We have moved many of our geographic analyses to QGIS from ESRI’s ArcGIS but we have yet to find an adequate replacement for ESRI’s Network Analyst extension. Network Analyst, itself, can be clunky and tricky to use (not to mention expensive!), but it has enabled us to compute network buffers and minimum network distance fairly efficiently.
One alternative with a lot of potential is the pgRouting extension to the PostGIS/PostgreSQL database that provides routing functionality. We have a lot of routing to do as part of an upcoming project so we thought this would be the perfect time to evaluate pgRouting. Below we share the steps involved in set-up and simple routing between two points.
Our goal was to evaluate the potential of using pgRouting in place of Network Analyst on a specific project. The evaluation was done quickly and is not meant as a side-by-side comparison between the two technologies.
1. Install the pgRouting functionality
We’re running PostgreSQL 9.3 with PostGIS 2.1. Luckily, PostGIS 2.1 actually comes with pgRouting out of the box so there was no need to install anything additional.
2. Add pgRouting functions to database
Following the instructions in the documentation you create a new database (ours is called
routing) and then add the PostGIS functions and add the core pgRouting functions:
-- add PostGIS functions CREATE EXTENSION postgis; -- add pgRouting core functions CREATE EXTENSION pgrouting;
3. Get and format your network data
There are a number of ways to do this. We followed the instructions provided by Boston GIS and first installed osm2po (version 4.8.8). We decided to follow along further with the Boston GIS example and use the Boston data but amazingly this website by Michal Migurski provides pre-extracted OpenStreetMap data for major world cities. In order to prepare the OSM data for routing, you can follow Boston GIS’s instructions, but basically we edited the
demo.bat file pointing to the Boston osm.pbf data and then right clicked and chose ‘Run as Administrator’. Here is the code (directly from Boston GIS):
java -Xmx512m -jar osm2po-core-4.7.7-signed.jar prefix=hh tileSize=x http://osm-extracted-metros.s3.amazonaws.com/boston.osm.pbf
4. Load network data to PostgreSQL
Once you’ve completed the step above you can load the data into PostgreSQL. You will again need to create a shell script, this time one that runs an SQL file that was created when you ran the Java program in the last step. Again, copying code directly from Boston GIS the shell script would include the following code:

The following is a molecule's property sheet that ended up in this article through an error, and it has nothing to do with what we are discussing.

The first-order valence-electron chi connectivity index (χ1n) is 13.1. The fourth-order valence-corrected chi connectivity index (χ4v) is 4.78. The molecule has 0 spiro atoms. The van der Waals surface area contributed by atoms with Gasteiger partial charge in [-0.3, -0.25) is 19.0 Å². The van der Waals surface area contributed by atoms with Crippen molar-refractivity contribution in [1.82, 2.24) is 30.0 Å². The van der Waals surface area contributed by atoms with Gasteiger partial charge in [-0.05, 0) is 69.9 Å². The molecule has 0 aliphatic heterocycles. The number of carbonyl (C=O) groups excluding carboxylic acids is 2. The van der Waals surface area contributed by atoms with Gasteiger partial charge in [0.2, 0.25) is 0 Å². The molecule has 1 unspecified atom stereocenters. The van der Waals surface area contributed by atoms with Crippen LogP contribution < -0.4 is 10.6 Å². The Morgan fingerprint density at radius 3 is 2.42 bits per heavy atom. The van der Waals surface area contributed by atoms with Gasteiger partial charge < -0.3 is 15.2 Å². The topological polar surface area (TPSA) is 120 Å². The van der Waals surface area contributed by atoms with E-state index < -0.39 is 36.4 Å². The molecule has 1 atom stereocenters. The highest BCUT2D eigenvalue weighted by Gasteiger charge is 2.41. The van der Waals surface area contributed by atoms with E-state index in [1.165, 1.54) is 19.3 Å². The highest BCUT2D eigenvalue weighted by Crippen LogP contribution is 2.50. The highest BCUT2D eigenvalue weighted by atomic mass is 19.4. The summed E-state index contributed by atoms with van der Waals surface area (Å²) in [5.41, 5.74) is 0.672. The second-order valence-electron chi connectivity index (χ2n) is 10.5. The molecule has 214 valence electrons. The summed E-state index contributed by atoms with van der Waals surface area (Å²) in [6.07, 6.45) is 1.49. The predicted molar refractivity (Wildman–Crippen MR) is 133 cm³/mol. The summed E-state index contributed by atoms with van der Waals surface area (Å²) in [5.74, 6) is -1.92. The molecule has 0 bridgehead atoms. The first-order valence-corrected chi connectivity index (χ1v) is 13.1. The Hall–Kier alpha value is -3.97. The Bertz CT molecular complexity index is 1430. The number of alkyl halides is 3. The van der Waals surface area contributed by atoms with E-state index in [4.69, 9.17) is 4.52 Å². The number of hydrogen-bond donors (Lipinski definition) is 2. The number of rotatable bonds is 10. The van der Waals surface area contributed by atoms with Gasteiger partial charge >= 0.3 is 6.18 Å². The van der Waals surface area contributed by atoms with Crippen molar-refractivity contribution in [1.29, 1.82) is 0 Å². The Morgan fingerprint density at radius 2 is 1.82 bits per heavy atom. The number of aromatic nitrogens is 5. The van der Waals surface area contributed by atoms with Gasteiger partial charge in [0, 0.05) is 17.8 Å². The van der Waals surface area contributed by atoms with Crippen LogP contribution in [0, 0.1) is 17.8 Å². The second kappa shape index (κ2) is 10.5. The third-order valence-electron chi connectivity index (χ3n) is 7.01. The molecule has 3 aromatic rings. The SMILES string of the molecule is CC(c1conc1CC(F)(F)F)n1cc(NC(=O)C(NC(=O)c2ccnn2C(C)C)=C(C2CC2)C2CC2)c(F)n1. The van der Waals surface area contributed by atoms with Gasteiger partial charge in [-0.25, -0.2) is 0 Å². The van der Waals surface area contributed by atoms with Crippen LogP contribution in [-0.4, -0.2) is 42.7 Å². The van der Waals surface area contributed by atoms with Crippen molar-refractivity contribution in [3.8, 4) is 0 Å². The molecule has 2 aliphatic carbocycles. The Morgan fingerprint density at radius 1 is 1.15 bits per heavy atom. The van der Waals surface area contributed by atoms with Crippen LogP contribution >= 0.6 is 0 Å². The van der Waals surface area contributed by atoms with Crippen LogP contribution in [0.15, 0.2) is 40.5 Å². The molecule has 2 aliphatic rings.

set PSQL="C:\Program Files\PostgreSQL\9.2\bin\psql" set PGPORT=5432 set PGHOST=localhost set PGPASSWORD=something cd hh %PSQL% -U postgres -d routing -q -f "hh_2po_4pgr.sql" pause
And in the image below you can see that we’ve created a new table called
hh_2po_4pgr which is the network dataset.
5. Do some routing
Here is where some of the code diverges from the Boston GIS site. The functions they use (e.g.,
astar_sp_delta) have apparently been deprecated. As as result, I leaned on Anita Graser’s useful instructions. And it is in this section where my ignorance about pgRouting will become clear.
To use the shortest path function (using the Dijkstra algorithm) the
pgr_dijkstra function requires an SQL query, a start point, an end point and then, two booleans that I have not looked into yet. The starting points refer to nodes in the network and their IDs are the source and target variables in the table we created. Here is what the table looks like:
And here is the code we use:
SELECT seq, id1 AS node, id2 AS edge, cost FROM pgr_dijkstra( 'SELECT id, source, target, st_length(geom_way) as cost FROM hh_2po_4pgr', 100, 200, false, false )
This gets us the cost for traversing each link in the network from source to target (to get the total you would sum the cost).
Normally, of course, you do not want to have to choose a source and target road segment, you’d prefer to use a lat/long or an address. I could not find a great way to do this, unfortunately. Instead, I identified the nearest source node to my starting location and then the nearest target node from my target latitude (borrowing code from here).
This code looks like:
select source from hh_2po_4pgr order by st_distance(geom_way, st_setsrid(st_makepoint(-71.120328, 42.327462), 4326)) limit 1; select target from hh_2po_4pgr order by st_distance(geom_way, st_setsrid(st_makepoint(-71.060934, 42.358421), 4326)) limit 1;
This code returns the nodes 33649, 8759 which I can then plug into the function above. The final touch is that I’d like to link back to the network file so that I can put the route on a map so the full code looks like:
create table myroute as SELECT seq, id1 AS node, id2 AS edge, di.cost, geom_way FROM pgr_dijkstra( 'SELECT id, source, target, st_length(geom_way) as cost FROM hh_2po_4pgr', 33649, 8759, false, false ) as di JOIN hh_2po_4pgr ON di.id2 = hh_2po_4pgr.id
The total cost is 0.071487 degrees (we are working with an unprojected network). Given that one degree is approximately 69 miles we get a total cost of 4.9 miles.
Here is the same route in Google:
And then using pgRouting:
This small experiment with pgRouting does not make me qualified to summarize the pros and cons. The software seems to be a promising option for open source routing but my personal experience with the process is that it is challenging to work with, there is a lot of room for improvement and may not yet permit me to drop using Network Analyst.